Midterm Results To Chart Course Of Obama's Term

For the past two years, the president has had strong Democratic majorities in the House and Senate. He has used those majorities to push sweeping legislation through Congress against the almost unanimous opposition of Republicans. After Tuesday, those Congressional majorities will almost certainly shrink — and may disappear altogether. He's making one last push to hold on.

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RENEE MONTAGNE, host:

This is MORNING EDITION, from NPR News. I'm Renee Montagne.

STEVE INSKEEP, host:

Welcome back, Renee. I'm Steve Inskeep.

Political analysts settled into their predictions over the weekend. Many see Republicans with an excellent chance to take the House.

MONTAGNE: They say Democrats may be able to hold a reduced majority in the Senate, but we don't really know until after everyone finishes voting.

INSKEEP: Two numbers in a Washington Post survey suggest the range of possibilities. The survey actually shows Democrats with a lead among all voters.

MONTAGNE: But among those likely to show up, Republicans hold an edge, as they have for months. Republican enthusiasm could make John Boehner the next speaker of the House, and we'll hear from his campaign in a moment.

INSKEEP: We begin with President Obama defending Democratic candidates in Ohio.

Here's NPR White House correspondent Ari Shapiro.

ARI SHAPIRO: When historians look back on this week, they could see it as a pivot point in the Obama presidency. For the last two years, the president has had strong Democratic majorities in the House and Senate. He has used those majorities to push sweeping legislation through Congress against the almost unanimous opposition of Republicans. There was the stimulus package, health care and new Wall Street regulations. After tomorrow, those congressional majorities will almost certainly shrink, and they may disappear altogether.

This weekend was President Obama's last push to hold on. The campaign went from Philadelphia, Pennsylvania...

President BARACK OBAMA: So I want everybody to get out there, knock on doors, make phone calls, volunteer.

SHAPIRO: ...to Bridgeport, Connecticut...

Pres. OBAMA: If you're going to the barbershops and the beauty shops, talking to your friends and talking to your neighbors...

SHAPIRO: ...to Chicago, Illinois...

(Soundbite of cheering)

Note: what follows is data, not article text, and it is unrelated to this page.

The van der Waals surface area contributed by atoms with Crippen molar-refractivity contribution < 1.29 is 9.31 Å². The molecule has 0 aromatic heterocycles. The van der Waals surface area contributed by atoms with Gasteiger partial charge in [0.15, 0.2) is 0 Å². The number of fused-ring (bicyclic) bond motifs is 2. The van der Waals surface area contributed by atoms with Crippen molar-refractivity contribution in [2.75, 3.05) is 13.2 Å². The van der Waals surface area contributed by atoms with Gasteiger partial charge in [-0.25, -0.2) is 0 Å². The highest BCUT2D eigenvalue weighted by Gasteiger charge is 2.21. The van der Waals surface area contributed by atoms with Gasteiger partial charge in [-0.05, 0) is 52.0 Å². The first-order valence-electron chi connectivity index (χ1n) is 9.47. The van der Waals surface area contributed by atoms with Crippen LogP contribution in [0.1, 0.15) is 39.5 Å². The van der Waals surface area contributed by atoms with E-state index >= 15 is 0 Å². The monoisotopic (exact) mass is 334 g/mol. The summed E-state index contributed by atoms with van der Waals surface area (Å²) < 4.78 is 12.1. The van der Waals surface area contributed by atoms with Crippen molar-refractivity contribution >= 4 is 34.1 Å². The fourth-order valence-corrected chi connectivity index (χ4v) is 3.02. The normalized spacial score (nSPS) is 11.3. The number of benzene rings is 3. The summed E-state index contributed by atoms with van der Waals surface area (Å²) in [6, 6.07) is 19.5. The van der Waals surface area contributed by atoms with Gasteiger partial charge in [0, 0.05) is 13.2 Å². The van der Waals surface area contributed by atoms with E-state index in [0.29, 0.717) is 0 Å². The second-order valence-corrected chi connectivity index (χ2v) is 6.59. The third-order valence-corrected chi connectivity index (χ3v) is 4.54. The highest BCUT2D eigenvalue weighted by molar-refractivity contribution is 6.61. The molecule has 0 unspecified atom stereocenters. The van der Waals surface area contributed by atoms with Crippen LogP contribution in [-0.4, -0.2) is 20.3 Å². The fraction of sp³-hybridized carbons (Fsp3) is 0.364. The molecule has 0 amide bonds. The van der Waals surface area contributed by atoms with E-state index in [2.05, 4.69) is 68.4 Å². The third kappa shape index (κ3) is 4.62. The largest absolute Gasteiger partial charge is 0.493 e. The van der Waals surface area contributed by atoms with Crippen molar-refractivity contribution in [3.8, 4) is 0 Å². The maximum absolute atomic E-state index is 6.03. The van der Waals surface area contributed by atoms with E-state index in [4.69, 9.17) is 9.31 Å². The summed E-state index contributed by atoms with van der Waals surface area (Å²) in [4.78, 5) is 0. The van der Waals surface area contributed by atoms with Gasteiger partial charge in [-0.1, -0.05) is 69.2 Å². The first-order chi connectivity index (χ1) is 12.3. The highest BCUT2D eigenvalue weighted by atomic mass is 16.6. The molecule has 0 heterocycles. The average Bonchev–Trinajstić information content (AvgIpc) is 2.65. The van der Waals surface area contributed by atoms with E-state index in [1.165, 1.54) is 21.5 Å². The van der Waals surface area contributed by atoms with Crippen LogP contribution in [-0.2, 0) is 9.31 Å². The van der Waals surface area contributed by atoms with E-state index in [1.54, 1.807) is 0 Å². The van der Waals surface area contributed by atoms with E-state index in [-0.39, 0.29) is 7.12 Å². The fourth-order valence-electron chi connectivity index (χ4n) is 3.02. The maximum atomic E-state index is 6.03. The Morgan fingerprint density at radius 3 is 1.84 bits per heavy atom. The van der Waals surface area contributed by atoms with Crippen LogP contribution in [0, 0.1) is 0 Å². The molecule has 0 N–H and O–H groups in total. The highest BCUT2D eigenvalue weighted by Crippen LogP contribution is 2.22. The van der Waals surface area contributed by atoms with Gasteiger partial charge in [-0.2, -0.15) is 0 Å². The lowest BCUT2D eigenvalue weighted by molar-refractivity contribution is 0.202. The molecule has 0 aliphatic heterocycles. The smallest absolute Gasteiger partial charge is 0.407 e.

Pres. OBAMA: I need you to get out and vote in this election...

(Soundbite of cheering)

Pres. OBAMA: ...because if you do, if you're willing to step up, if you're willing to try...

SHAPIRO: ...and finally, to Cleveland, Ohio.

Pres. OBAMA: ...we will restore our economy. We will rebuild our middle class, and we will reclaim the American dream for future generations. God bless you.

(Soundbite of cheering)

Pres. OBAMA: And God bless the United States of America.

(Soundbite of cheering)

SHAPIRO: These were all states that President Obama carried two years ago. But now, Democrats are no longer trying to expand their reach. They're just trying to hang on by whatever margin they can eke out.

Presidential advisor David Axelrod spoke with reporters about the outlook for the House as the Chicago rally was wrapping up.

Mr. DAVID AXELROD (Adviser to President Obama): You know, it's obviously very competitive. We knew that going in. We won 55 seats in the last couple years. I think 49 were in districts that Senator McCain carried in the presidential election. We - so we're playing on difficult turf in a midterm election. We knew of all those factors going in, so it's not a huge surprise that we're fighting hard there.

SHAPIRO: In the Senate, Democrats have a better chance of holding onto control than they do in the House, but not by anything close to the 60 seats the Democrats held a year ago. Even the Illinois Senate seat once held by Barack Obama could go Republican this year.

Illinois Senator Richard Durbin is currently the second-most powerful Senate Democrat. Before the Chicago rally, he told me if the election had been a month ago, there's no way Democrats would have kept Mr. Obama's old seat.

Senator RICHARD DURBIN (Democrat, Illinois): If this election had happened October 2nd, there would've been a different outcome. But I think we have caught our stride and we have a terrific Get Out the Vote effort going on here and across the country. And I think it can be a big difference.

SHAPIRO: Can I just ask, personally, how it feels to be fighting so hard to hold onto this seat that President Obama held when he was a senator?

Sen. DURBIN: I never take any election for granted. I lost three elections before I ever won one. I don't assume a thing. The voters have the last word. And if you get - you have to get up, roll up your sleeves and go to work, that's what it's all about.

SHAPIRO: President Obama's message in the final days is that fixing America requires the parties to work together, but he says Republicans are more interested in winning elections.

At Cleveland State University yesterday, he gave a crowd of 8,000 supporters a partisan version of his unity, hope and change message from two years ago.

Pres. OBAMA: We're not seeing that from the other party. I guess there feeling cocky, maybe.

(Soundbite of laughter)

Pres. OBAMA: The Republican leader of the House says: "This is not a time for compromise." That's a quote. The Republican leader in the Senate said his main goal for the next two years - his top priority is to win the next election and to beat me.

SHAPIRO: Mr. Obama called that the kind of politics that puts scoring points above solving problems.

The Republican leader of the House that Mr. Obama mentioned is Ohio Congressman John Boehner. This final presidential rally of the 2010 midterms was right in Boehner's home state.

Ari Shapiro, NPR News, travelling with the president.

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